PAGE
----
Emma Goldman, who visited Catalonia between 1936 and 1937, attested that after the democratization productivity rose by around 30–50%. This was before Comintern (controlled by the Soviet Union) ordered the destruction of anarchist territory at the hands of Leninist factions with the threat of withholding resources. Fighting between Leninists and anarchists made the Loyalists even more vulnerable to fascist forces, leading to their defeat. These types of incidents are all too common in history, with Leninists (including Stalinists, Trotskyist, etc.) destroying progress because it doesn’t fit their misanthropic, democratically exclusive principles of vanguardism and “democratic centralism” which they think will somehow lead to freedom, or otherwise because anti-authoritarian currents tend not to defend the state capitalism and imperialism of Leninist states.

In the time of its existence almost all Catalonian communities abolished private property, replacing it with communal housing and a collective of worker-owned co-ops. In the anarchist stronghold of Barcelona, 75% of the economy had been voluntarily collectivised and most resources were distributed on the basis of need. These are the words of Eddie Conlon, written in a publication for the Workers’ Solidarity Movement on the subject of Catalonia: 

“If you didn’t want to join the collective you were given some land but only as much as you could work yourself. You were not allowed to employ workers. Not only production was affected, distribution was on the basis of what people needed. In many areas money was abolished. People come to the collective store (often churches which had been turned into warehouses) and got what was available. If there were shortages rationing would be introduced to ensure that everyone got their fair share. But it was usually the case that increased production under the new system eliminated shortages. 

In agricultural terms the revolution occurred at a good time. Harvests that were gathered in and being sold off to make big profits for a few landowners were instead distributed to those in need. Doctors, bakers, barbers, etc. were given what they needed in return for their services. Where money was not abolished a ‘family wage’ was introduced so that payment was on the basis of need and not the number of hours worked.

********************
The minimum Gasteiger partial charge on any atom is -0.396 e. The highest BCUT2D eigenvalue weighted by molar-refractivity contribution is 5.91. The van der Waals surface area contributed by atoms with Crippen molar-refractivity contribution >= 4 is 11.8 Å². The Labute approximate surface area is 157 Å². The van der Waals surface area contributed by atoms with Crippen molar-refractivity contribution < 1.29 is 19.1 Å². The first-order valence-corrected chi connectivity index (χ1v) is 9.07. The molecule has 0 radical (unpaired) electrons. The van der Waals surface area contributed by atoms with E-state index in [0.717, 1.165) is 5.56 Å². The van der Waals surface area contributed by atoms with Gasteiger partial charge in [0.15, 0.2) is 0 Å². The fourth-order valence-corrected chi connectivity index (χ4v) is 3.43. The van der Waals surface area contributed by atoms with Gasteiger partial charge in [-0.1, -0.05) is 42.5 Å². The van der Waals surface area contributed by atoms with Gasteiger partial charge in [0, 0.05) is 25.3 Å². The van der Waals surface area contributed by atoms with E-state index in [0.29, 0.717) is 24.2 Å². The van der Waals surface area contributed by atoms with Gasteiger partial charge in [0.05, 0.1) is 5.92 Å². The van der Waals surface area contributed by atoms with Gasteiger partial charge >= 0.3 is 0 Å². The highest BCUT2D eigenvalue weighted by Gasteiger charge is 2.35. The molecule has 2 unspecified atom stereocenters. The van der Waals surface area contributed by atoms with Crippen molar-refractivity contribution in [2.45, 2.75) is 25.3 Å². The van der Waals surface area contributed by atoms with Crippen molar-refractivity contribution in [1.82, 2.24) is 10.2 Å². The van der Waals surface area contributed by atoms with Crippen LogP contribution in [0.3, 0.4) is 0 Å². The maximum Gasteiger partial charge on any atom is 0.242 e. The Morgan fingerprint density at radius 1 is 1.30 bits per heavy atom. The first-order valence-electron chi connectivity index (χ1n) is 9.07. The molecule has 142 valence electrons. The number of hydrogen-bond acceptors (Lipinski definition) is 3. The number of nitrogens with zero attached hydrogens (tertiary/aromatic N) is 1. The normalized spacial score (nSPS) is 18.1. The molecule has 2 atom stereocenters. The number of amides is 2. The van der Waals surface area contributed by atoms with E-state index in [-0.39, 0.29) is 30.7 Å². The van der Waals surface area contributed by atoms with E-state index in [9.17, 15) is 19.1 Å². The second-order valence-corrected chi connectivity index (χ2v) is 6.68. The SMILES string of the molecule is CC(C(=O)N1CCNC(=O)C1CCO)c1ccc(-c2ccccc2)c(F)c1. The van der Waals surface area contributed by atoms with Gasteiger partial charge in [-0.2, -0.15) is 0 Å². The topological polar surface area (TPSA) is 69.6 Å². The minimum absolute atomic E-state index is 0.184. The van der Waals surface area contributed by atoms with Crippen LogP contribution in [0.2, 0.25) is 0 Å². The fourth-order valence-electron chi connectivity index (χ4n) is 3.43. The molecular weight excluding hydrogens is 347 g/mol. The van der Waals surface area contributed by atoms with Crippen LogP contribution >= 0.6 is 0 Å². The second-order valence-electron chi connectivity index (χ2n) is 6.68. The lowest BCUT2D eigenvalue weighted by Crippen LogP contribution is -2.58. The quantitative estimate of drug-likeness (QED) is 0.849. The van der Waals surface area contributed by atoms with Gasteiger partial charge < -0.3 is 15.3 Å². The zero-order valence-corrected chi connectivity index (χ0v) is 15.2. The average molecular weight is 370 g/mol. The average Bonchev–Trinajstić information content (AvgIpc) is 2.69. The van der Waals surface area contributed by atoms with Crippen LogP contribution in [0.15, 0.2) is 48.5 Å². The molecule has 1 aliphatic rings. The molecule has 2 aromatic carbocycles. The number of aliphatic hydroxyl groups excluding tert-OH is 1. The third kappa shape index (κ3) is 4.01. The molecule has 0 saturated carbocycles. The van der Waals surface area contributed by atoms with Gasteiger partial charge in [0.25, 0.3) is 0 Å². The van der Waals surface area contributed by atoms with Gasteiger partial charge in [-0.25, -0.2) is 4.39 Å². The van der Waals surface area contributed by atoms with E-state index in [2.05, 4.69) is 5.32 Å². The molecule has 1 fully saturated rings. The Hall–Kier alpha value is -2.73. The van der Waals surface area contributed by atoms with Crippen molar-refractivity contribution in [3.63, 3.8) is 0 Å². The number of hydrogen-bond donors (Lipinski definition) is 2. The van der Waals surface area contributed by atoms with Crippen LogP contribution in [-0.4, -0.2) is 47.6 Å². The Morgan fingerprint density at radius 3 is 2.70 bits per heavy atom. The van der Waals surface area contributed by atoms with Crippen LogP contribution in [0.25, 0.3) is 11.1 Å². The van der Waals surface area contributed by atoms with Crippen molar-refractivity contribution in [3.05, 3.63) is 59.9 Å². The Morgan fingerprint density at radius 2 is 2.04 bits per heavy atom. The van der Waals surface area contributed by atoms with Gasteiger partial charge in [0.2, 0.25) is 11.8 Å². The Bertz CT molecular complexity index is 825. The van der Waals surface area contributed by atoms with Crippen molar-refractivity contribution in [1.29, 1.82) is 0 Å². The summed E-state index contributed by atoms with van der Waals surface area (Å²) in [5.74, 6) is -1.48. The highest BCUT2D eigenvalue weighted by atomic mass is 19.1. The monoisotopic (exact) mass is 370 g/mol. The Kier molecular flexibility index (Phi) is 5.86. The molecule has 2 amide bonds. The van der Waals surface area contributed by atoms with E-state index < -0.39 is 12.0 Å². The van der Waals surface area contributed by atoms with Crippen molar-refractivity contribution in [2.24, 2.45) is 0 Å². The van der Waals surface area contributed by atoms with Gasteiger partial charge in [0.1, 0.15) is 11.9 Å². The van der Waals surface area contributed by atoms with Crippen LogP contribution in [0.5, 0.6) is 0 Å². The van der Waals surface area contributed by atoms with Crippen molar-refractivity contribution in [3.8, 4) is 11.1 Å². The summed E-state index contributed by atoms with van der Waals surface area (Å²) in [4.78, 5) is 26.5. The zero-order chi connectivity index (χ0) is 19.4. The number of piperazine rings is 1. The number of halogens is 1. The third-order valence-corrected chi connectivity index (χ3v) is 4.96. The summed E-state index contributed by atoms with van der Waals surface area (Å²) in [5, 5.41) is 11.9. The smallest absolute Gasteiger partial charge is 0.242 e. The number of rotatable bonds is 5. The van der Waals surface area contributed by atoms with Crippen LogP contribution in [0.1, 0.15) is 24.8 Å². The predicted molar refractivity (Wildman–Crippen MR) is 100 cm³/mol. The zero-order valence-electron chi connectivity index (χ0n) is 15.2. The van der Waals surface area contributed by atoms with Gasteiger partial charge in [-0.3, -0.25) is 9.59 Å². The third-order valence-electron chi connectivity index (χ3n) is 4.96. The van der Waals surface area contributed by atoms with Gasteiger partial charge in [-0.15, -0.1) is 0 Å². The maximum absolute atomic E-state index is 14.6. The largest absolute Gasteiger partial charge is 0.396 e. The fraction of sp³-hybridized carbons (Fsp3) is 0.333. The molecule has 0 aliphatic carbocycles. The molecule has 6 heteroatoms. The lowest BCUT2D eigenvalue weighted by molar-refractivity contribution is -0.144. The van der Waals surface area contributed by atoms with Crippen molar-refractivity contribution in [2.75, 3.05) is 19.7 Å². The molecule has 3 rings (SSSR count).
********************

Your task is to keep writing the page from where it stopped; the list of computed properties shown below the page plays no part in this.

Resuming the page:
Production greatly increased. Technicians and agronomists helped the peasants to make better use of the land. Modern scientific methods were introduced and in some areas yields increased by as much as 50%. There was enough to feed the collectivists and the militias in their areas. Often there was enough for exchange with other collectives in the cities for machinery. In addition food was handed over to the supply committees who looked after distribution in the urban areas.”

Some of you still might not be convinced that this kind of world is sustainable; perhaps you think it’s in contrast to human nature. Then we should look at participatory democracy, or anarchism, the opposition to monopolies of administrative power, from a different angle. If you believe that humans are inherently selfish, if you distrust humanity, then decentralize the decision-making so no untrustworthy individual has power over another untrustworthy individual, outside of what society—as a sum of all individuals in a given area—consents to. If you think we act in our own interest, then remember that most people have the same interests, and allowing there to be special privilege creates social division that’s harmful for all social life. Stirner argued for “a Union of Egoists” as both an alternative to the state and his definition of society: people working together as self-owning individuals pursuing their own interests in solidarity, encouraged to speak up about any dissatisfaction and embrace their own cause rather than the cause of someone else. However, there is more than enough evidence suggesting that we are at least a combination of both, evolving instincts of empathy and mutual aid in the name of self-preservation.

In 1957, archaeologists discovered the remains of a 50,000 year old Neanderthal—“Shanidar”—who had been kept alive for decades despite being blind, deaf, and possessing injuries which would’ve made him unable to walk or hunt on his own. If social Darwinism is the correct interpretation of human nature, then this man should have been abandoned or killed. Yet there was an emotion—an instinct—much higher and much more secure than this almost suicidal style of cutthroat individualism. Besides the fact that organized society would be impossible if humans weren’t inherently concerned for each other’s well-being, through better or worse, this offers additional evidence that we possess a profound level of selflessness. This isn’t a unique experience to humans, or even primates; trees are known to alert each other of danger through their roots, and cows form a herd around their sick and pregnant to defend against predators. Mutual aid is necessary for virtually all living things, just as a balance in the ecosystem is necessary to sustain our environment, which is also made difficult by the anti-democratic principles of our age. Even if deep down we are just selflessly selfish, creating an environment which brings out the worst of our nature with no functioning democracy to give us a say in the matter is a bad idea.